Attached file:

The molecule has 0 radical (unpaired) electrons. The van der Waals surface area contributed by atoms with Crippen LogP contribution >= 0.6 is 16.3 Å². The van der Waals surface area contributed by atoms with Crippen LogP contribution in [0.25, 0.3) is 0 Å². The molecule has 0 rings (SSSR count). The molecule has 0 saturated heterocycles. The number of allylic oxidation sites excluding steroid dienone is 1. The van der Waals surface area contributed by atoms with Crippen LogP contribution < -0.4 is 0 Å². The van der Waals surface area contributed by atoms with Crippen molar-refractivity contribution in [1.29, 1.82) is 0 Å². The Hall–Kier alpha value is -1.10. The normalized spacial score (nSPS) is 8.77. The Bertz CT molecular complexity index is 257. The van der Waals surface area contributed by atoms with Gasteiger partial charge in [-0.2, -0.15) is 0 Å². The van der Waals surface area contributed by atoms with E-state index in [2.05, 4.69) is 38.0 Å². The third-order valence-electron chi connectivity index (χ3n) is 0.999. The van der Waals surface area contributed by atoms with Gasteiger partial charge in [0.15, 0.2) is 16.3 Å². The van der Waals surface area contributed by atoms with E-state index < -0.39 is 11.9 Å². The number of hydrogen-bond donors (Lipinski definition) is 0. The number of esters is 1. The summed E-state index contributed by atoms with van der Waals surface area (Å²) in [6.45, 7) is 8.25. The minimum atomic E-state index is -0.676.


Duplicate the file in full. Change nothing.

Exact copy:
The molecule has 0 radical (unpaired) electrons. The van der Waals surface area contributed by atoms with Crippen LogP contribution >= 0.6 is 16.3 Å². The van der Waals surface area contributed by atoms with Crippen LogP contribution in [0.25, 0.3) is 0 Å². The molecule has 0 rings (SSSR count). The molecule has 0 saturated heterocycles. The number of allylic oxidation sites excluding steroid dienone is 1. The van der Waals surface area contributed by atoms with Crippen LogP contribution < -0.4 is 0 Å². The van der Waals surface area contributed by atoms with Crippen molar-refractivity contribution in [1.29, 1.82) is 0 Å². The Hall–Kier alpha value is -1.10. The normalized spacial score (nSPS) is 8.77. The Bertz CT molecular complexity index is 257. The van der Waals surface area contributed by atoms with Gasteiger partial charge in [-0.2, -0.15) is 0 Å². The van der Waals surface area contributed by atoms with E-state index in [2.05, 4.69) is 38.0 Å². The third-order valence-electron chi connectivity index (χ3n) is 0.999. The van der Waals surface area contributed by atoms with Gasteiger partial charge in [0.15, 0.2) is 16.3 Å². The van der Waals surface area contributed by atoms with E-state index < -0.39 is 11.9 Å². The number of hydrogen-bond donors (Lipinski definition) is 0. The number of esters is 1. The summed E-state index contributed by atoms with van der Waals surface area (Å²) in [6.45, 7) is 8.25. The minimum atomic E-state index is -0.676.